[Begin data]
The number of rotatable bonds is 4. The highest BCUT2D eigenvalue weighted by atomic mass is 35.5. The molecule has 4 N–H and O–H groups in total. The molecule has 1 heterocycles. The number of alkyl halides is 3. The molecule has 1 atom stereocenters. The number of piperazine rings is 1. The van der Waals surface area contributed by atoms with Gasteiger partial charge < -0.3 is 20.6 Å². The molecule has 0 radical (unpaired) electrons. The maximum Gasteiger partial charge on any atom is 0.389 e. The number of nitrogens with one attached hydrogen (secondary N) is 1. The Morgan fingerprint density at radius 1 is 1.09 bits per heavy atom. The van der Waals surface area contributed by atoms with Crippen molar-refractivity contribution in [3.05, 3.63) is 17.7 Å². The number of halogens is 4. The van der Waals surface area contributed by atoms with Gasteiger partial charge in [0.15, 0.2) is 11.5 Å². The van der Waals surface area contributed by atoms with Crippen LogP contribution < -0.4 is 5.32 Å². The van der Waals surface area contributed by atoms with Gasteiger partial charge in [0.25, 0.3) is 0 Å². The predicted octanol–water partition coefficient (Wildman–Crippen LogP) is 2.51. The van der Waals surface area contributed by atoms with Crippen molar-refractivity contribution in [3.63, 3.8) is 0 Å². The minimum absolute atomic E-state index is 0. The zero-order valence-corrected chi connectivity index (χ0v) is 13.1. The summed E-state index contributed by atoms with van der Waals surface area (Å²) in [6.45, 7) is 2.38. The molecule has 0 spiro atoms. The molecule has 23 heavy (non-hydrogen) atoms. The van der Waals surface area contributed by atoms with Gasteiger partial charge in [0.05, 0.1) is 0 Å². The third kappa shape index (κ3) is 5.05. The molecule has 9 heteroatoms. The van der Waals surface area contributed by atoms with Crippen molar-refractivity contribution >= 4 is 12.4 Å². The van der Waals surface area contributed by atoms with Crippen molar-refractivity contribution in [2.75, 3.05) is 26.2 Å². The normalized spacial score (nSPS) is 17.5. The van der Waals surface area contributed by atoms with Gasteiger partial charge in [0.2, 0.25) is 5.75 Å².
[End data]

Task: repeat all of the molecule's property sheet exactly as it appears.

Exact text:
The number of rotatable bonds is 4. The highest BCUT2D eigenvalue weighted by atomic mass is 35.5. The molecule has 4 N–H and O–H groups in total. The molecule has 1 heterocycles. The number of alkyl halides is 3. The molecule has 1 atom stereocenters. The number of piperazine rings is 1. The van der Waals surface area contributed by atoms with Gasteiger partial charge < -0.3 is 20.6 Å². The molecule has 0 radical (unpaired) electrons. The maximum Gasteiger partial charge on any atom is 0.389 e. The number of nitrogens with one attached hydrogen (secondary N) is 1. The Morgan fingerprint density at radius 1 is 1.09 bits per heavy atom. The van der Waals surface area contributed by atoms with Crippen molar-refractivity contribution in [3.05, 3.63) is 17.7 Å². The number of halogens is 4. The van der Waals surface area contributed by atoms with Gasteiger partial charge in [0.15, 0.2) is 11.5 Å². The van der Waals surface area contributed by atoms with Crippen LogP contribution < -0.4 is 5.32 Å². The van der Waals surface area contributed by atoms with Gasteiger partial charge in [0.25, 0.3) is 0 Å². The predicted octanol–water partition coefficient (Wildman–Crippen LogP) is 2.51. The van der Waals surface area contributed by atoms with Crippen molar-refractivity contribution in [3.63, 3.8) is 0 Å². The minimum absolute atomic E-state index is 0. The zero-order valence-corrected chi connectivity index (χ0v) is 13.1. The summed E-state index contributed by atoms with van der Waals surface area (Å²) in [6.45, 7) is 2.38. The molecule has 0 spiro atoms. The molecule has 23 heavy (non-hydrogen) atoms. The van der Waals surface area contributed by atoms with Gasteiger partial charge in [0.05, 0.1) is 0 Å². The third kappa shape index (κ3) is 5.05. The molecule has 9 heteroatoms. The van der Waals surface area contributed by atoms with Crippen molar-refractivity contribution >= 4 is 12.4 Å². The van der Waals surface area contributed by atoms with Crippen molar-refractivity contribution in [2.75, 3.05) is 26.2 Å². The normalized spacial score (nSPS) is 17.5. The van der Waals surface area contributed by atoms with Gasteiger partial charge in [0.2, 0.25) is 5.75 Å².